Through their busi­ness deal with Nathan Daniel, they man­u­fac­tured the “amp-in-case” line of Dan­elec­tro Masonite gui­tars, sold in stores and cat­a­logs. These funky 50s instru­ments, designed for max­i­mum cost-cut­ting, incor­po­rat­ed sur­plus lip­stick tubes as hous­ing for their pick­ups. They made such a dis­tinc­tive jan­g­ly sound, thanks to the way Daniel wired them, that it became a hall­mark of 50s and 60s garage rock. Often sold under the Sil­ver­tone name as well, Dan­elec­tro gui­tars were cheap, but well designed. (Jim­my Page has had a par­tic­u­lar fond­ness for the Dan­elec­tro 59).

While the prod­uct his­to­ry of Sears elec­tric gui­tars is incred­i­bly com­pli­cat­ed, with brand names, designs, and prod­uct lines shift­ing from year to year, it’s enough to say that with­out their bud­get gui­tars and amps, many of the strug­gling musi­cians who inno­vat­ed the blues and rock and roll would have been unable to afford their instru­ments. The sto­ry of Sears writ large can be told as the sto­ry of a mar­ket “dis­rup­tor” rais­ing stan­dards of liv­ing for mil­lions of rur­al and urban Amer­i­cans. The company’s inno­v­a­tive mar­ket­ing and dis­tri­b­u­tion schemes were also total­ly cen­tral to the his­to­ry of Amer­i­can pop­u­lar music.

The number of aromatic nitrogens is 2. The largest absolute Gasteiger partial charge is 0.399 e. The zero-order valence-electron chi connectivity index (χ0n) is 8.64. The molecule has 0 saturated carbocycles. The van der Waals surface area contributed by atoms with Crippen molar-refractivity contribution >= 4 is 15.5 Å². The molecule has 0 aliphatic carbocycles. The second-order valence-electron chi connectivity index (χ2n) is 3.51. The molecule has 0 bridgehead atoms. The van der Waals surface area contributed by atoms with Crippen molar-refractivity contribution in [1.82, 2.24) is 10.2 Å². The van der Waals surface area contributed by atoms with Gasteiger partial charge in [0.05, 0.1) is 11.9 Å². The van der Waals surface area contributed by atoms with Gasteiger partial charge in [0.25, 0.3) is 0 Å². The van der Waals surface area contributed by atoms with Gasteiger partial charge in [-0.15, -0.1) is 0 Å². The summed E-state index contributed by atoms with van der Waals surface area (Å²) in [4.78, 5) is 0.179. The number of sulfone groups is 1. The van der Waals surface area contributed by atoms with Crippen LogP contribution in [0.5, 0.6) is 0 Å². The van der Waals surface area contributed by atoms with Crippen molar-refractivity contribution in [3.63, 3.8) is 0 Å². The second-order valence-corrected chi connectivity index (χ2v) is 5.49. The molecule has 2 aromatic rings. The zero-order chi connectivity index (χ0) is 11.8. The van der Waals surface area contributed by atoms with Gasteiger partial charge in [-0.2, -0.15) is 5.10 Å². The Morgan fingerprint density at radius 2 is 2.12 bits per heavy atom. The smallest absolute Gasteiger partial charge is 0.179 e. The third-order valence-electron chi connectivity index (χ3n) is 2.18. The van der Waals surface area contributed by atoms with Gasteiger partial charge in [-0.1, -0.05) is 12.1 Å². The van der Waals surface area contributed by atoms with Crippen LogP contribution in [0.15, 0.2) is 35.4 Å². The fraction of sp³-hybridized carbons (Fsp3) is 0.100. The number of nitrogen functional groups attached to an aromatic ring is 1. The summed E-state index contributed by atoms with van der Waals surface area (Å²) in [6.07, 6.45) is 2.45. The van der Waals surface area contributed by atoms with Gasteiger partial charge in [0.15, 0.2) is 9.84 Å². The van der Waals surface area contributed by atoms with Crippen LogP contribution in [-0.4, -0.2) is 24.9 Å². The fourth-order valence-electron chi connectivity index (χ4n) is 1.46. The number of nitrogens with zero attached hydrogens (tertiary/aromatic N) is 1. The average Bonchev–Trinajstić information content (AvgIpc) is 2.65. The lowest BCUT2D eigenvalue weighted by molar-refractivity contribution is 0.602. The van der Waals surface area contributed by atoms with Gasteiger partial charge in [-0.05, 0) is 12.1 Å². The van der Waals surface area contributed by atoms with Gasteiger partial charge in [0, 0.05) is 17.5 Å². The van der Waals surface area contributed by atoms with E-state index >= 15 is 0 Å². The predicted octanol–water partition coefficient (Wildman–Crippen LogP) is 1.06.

via @TedGioia

Relat­ed Con­tent:

Hear the First Record­ed Blues Song by an African Amer­i­can Singer: Mamie Smith’s “Crazy Blues” (1920)

His­to­ry of Rock: New MOOC Presents the Music of Elvis, Dylan, Bea­t­les, Stones, Hen­drix & More

A Brief His­to­ry of Gui­tar Dis­tor­tion: From Ear­ly Exper­i­ments to Hap­py Acci­dents to Clas­sic Effects Ped­als

Josh Jones is a writer and musi­cian based in Durham, NC. Fol­low him at @jdmagness